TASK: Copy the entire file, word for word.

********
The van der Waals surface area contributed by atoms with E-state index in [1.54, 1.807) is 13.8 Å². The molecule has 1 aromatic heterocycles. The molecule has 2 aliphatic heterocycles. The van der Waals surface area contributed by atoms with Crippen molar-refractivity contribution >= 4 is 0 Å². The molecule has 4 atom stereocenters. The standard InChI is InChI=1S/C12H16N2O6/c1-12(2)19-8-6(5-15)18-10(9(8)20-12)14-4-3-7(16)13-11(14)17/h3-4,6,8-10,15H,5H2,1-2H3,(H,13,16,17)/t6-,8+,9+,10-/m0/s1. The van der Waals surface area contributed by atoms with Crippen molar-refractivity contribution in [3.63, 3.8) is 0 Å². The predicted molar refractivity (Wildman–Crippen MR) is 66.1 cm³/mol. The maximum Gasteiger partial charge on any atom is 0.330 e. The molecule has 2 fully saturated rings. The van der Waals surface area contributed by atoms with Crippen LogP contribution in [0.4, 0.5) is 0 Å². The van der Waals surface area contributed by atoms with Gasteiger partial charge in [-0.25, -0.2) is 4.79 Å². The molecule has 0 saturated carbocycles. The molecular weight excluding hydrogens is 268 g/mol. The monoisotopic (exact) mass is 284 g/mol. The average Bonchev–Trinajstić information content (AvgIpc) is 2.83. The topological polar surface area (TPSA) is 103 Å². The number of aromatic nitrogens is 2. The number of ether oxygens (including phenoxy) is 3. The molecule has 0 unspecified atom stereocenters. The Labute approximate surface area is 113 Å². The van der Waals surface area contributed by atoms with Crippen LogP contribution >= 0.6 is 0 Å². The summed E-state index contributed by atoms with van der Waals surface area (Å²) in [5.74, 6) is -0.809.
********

The van der Waals surface area contributed by atoms with E-state index in [1.54, 1.807) is 13.8 Å². The molecule has 1 aromatic heterocycles. The molecule has 2 aliphatic heterocycles. The van der Waals surface area contributed by atoms with Crippen molar-refractivity contribution >= 4 is 0 Å². The molecule has 4 atom stereocenters. The standard InChI is InChI=1S/C12H16N2O6/c1-12(2)19-8-6(5-15)18-10(9(8)20-12)14-4-3-7(16)13-11(14)17/h3-4,6,8-10,15H,5H2,1-2H3,(H,13,16,17)/t6-,8+,9+,10-/m0/s1. The van der Waals surface area contributed by atoms with Crippen molar-refractivity contribution in [3.63, 3.8) is 0 Å². The predicted molar refractivity (Wildman–Crippen MR) is 66.1 cm³/mol. The maximum Gasteiger partial charge on any atom is 0.330 e. The molecule has 2 fully saturated rings. The van der Waals surface area contributed by atoms with Crippen LogP contribution in [0.4, 0.5) is 0 Å². The van der Waals surface area contributed by atoms with Gasteiger partial charge in [-0.25, -0.2) is 4.79 Å². The molecule has 0 saturated carbocycles. The molecular weight excluding hydrogens is 268 g/mol. The monoisotopic (exact) mass is 284 g/mol. The average Bonchev–Trinajstić information content (AvgIpc) is 2.83. The topological polar surface area (TPSA) is 103 Å². The number of aromatic nitrogens is 2. The number of ether oxygens (including phenoxy) is 3. The molecule has 0 unspecified atom stereocenters. The Labute approximate surface area is 113 Å². The van der Waals surface area contributed by atoms with Crippen LogP contribution >= 0.6 is 0 Å². The summed E-state index contributed by atoms with van der Waals surface area (Å²) in [5.74, 6) is -0.809.